Boko Haram militants massacre 68 attending morning prayers
At least 68 people, including children, were massacred by suspected Boko Haram militants as they attended morning prayers.
Men and boys were targeted by gunmen after they stormed Njaba in eastern Nigeria before burning the remote village to the ground.
The assault took place early on Tuesday as many villagers in the isolated community were heading to morning prayers.
'The attack was not immediately known because the village is very remote and our men couldn't access the area,' said a military source.
Nigerian troops have been struggling to control Boko Haram. Pictured: Chardian soldiers near the front line in Gambaru, Nigeria
One woman, Falmata Bisika, 62, lost four of her grandchildren in the raid, which she said was carried out by gunmen 'armed to the teeth' with weapons and explosives.
The militants destroyed homes and businesses with petrol bombs and shot anyone attempting to flee, 'especially teenagers and the elderly', she said.
Muminu Haruna, 42, said he hid in a grain silo behind his house for several hours with about eight other people until the gunmen left.
'I participated in the counting of dead bodies… 68 people were killed,' he said in an account supported by two civilian vigilantes.
'These included both males and females, some were slaughtered and others shot dead and most of the houses in our village have been destroyed.'
Njaba is 20 kilometres from the town of Damboa, which was seized by Boko Haram last June, forcing thousands to flee, but later recaptured by troops helped by civilian vigilantes.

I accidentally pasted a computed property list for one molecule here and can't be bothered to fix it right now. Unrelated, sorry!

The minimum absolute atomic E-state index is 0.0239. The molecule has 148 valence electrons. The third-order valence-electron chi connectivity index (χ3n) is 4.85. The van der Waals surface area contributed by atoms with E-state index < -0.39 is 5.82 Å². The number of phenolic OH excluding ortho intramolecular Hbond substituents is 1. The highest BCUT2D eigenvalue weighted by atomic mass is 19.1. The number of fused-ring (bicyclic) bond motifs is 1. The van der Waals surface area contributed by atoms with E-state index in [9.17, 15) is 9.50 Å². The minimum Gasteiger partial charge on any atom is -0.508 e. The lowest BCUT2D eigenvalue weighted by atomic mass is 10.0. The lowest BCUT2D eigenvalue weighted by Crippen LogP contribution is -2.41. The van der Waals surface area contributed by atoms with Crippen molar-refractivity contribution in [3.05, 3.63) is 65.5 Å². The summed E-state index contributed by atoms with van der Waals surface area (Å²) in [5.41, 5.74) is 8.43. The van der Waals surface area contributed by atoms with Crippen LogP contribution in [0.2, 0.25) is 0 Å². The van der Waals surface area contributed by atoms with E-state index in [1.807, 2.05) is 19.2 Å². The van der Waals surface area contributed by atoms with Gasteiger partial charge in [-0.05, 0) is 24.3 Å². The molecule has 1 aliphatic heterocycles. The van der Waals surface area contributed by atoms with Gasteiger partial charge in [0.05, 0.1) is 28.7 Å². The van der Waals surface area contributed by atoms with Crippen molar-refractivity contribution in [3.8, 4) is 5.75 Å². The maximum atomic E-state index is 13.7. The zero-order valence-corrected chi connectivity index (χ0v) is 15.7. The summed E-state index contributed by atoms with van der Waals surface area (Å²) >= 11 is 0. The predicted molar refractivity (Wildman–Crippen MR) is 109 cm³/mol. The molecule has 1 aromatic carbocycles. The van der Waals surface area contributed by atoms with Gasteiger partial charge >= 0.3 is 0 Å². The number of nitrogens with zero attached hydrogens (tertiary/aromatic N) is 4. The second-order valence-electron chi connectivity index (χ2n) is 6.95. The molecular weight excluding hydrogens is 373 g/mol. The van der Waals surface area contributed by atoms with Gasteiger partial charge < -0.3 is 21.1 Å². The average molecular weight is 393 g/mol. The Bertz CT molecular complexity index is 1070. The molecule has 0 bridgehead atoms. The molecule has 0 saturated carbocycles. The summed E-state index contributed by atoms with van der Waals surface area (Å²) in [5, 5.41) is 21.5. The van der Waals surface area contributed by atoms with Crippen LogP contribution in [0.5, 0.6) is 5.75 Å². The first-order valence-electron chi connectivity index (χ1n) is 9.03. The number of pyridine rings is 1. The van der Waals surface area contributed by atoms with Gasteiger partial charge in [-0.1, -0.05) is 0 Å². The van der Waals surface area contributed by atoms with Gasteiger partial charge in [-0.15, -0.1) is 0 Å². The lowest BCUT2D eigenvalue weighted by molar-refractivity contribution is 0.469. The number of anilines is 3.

Boko Haram's six-year insurgency to carve out an Islamic state in the northeast of Nigeria has killed thousands and displaced over 1.5 million people.
The group gained worldwide notoriety in April 2014 after its members kidnapped over 200 schoolgirls from the town of Chibok in Borno state, the heartland of Boko Haram.
The slow government response sparked the movement Bring BackOur Girls that has been seeking international support and lobbying the government to keep up the search.
Today, a representative for President Goodluck met the girls' families in Maiduguri.
Boko Haram control a large area of Borno state and have also carried out cross-border raids in Cameroon, Niger, and Chad.
A military coalition has recaptured several towns in recent weeks.
A screen grab made on January 20, 2015 from a video of Nigerian Islamist extremist group Boko Haram shows Abubakar Shekau, the group's leader, delivering a message at an unknown location
Chad's well-trained army has offered a huge boost to Nigeria in recent weeks, recapturing towns in border areas and pushing into territory near Boko Haram's Sambisa Forest training camps.
Chadian President Idriss Deby yesterday claimed he knew where Boko Haram leader Abubakar Shekau was and called on him to surrender or be killed.
The Nigerian authorities have declared Shekau dead three times but the military has since reportedly said that they want the militant leader captured alive.
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